The Taffy has a new book and you need to get it. The well travelled Welshman shares some exclusive glimpses into his most recent publication and talks about some of his recurring motifs. Having a rather moving background story, his imagery is as calm as intense.
EDITOR: JULIAN RINK
PHOTOGRAPHY: THE TAFFY
Walking a thin line between his individual concerns that simultaneously have a universal relevance, The Taffy manages to work with an imagery that represents his hometurf, but with a global gaze. His new book is titled ‘Hiraeth’, „which is a Welsh word that doesn’t directly translate into English, but basically means a homesickness for Wales, the landscape and the past. The book is a pictorial journey on my take of that word and concentrates on the abandoned mines, quarries and train tunnels that litter the landscape after the industrial revolution, a mostly hidden and forgotten world”, Taffy says. Hence, he merges Wanderlust and vernacular.
“When growing up, I used to go North Wales a few times a year to see family, and my dad would point out all the slate quarries and name all the mountains as we passed. At the time I took little to no notice, but the information and the knowledge of these places was obviously always there and as I grew older I wanted to not only know their names, but to visit and climb all of them. My family on his side worked in slate quarries and on my mums side worked in coal mines and brick works so it all felt part of my heritage.
I also grew up in an area of Cardiff that was surrounded with abandoned railway lines, bridges, factories and even a freight depot. Obviously being a kid I was attracted to these places when playing with friends, and used to go there most days after school. But by the time I got properly interested in graffiti they’d all been demolished, left as waste ground or built on. I probably then didn’t take much notice of abandoned places for another decade, I’d moved to London and all I was interested in was painting trains, partying and travelling. But when I moved back to Cardiff, I made a point of venturing out of the city as much as I could to walk and climb and generally get fresh air, and because the landscape around the South Wales Valleys is littered with remnants of industry and abandoned spots and tunnels, it was a natural progression that I got interested in those types of places, bearing in mind I’d spent years running around live tunnels in cities around the world. The first abandoned train tunnel I found was by accident and then I did some research and found out there was over forty in South Wales, so obviously I had to check them out!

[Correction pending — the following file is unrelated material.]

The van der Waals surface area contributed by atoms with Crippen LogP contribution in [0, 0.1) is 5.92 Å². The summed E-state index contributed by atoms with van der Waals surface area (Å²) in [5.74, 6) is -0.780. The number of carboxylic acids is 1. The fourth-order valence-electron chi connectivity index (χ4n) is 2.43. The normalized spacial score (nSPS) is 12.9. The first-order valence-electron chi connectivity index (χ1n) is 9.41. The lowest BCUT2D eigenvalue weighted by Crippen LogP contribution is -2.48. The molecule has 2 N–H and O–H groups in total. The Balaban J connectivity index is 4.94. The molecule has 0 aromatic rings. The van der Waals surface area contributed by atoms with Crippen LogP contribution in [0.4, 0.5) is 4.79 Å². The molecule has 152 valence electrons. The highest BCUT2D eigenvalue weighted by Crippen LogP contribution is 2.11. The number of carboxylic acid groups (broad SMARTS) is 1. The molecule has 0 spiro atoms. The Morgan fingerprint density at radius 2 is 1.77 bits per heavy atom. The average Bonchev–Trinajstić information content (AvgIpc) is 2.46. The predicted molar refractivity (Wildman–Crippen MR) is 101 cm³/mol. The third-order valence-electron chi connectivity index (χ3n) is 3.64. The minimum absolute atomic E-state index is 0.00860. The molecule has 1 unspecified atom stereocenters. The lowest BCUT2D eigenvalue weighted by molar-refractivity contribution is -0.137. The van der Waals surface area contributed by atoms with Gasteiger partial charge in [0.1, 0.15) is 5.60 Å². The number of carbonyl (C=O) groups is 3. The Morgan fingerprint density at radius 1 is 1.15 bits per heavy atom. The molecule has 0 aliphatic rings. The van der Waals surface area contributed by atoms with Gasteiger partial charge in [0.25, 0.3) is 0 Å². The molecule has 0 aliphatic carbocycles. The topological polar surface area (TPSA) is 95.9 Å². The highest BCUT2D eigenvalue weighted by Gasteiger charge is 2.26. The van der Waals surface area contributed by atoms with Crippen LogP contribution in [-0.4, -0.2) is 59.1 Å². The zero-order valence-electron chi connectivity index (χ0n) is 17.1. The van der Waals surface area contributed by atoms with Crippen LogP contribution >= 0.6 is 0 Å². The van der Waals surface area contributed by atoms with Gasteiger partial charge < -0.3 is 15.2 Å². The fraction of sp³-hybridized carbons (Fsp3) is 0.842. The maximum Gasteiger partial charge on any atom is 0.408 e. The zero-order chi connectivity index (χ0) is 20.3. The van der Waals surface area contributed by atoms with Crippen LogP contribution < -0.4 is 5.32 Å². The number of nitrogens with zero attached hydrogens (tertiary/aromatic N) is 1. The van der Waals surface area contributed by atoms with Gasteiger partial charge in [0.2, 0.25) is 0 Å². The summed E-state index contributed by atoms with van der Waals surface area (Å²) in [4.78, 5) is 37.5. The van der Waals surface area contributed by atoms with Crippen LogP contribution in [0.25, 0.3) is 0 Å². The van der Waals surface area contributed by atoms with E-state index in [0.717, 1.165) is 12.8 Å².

I was given a book about Wales’ industrial past, and couldn’t believe how many amazing viaducts, bridges, canals, railways and buildings had already been demolished. Wales is a pretty poor place, the profits from the Industrial Revolution went elsewhere, so there’s no money, and not much interest, to look after this type of heritage and they’ve either been left to rot or been flattened. Considering that Wales was one of the largest exporters of coal, slate and other minerals in the World and Cardiff docks was the busiest port in the world, there’s not much left to see, which is probably another reason why I like documenting what’s left.”
Calling the absence of something a motif might be reaching a bit too far, yet the inanimate and rather static nature of his works is striking. As bare necessities turned into habits, The Taffy reflects on the development of his artistic choices. “I guess I’ve always felt the best photographers of people are essentially voyeurs. The best graffiti photographers are concentrating on taking photos, while I’d rather be painting, and to take good photos on a night out it’s probably best that you don’t love beer, and unfortunately I do. In a way, I’d love if I was a great photographer of people, but it’s never really come natural to me, maybe my trigger finger is too slow! I remember telling people in the yard to move out of my picture, as I didn’t want a hot film to develop, now I cherish any action shots I’ve taken.
I never really intended to become a photographer, and only got a camera to take photos of my graffiti. I then started taking photos of the places I’d find myself, just in order to finish the film, as it seemed a waste to rewind the film straight after painting a train unless I had to. Photos of people on the same film as graffiti was always a no no for me, as I knew people who been prosecuted that way, and since then I’ve just carried on taking photos of places more than people.”
Hiraeth is available here via Fluorescent Smogg. Watch its trailer below.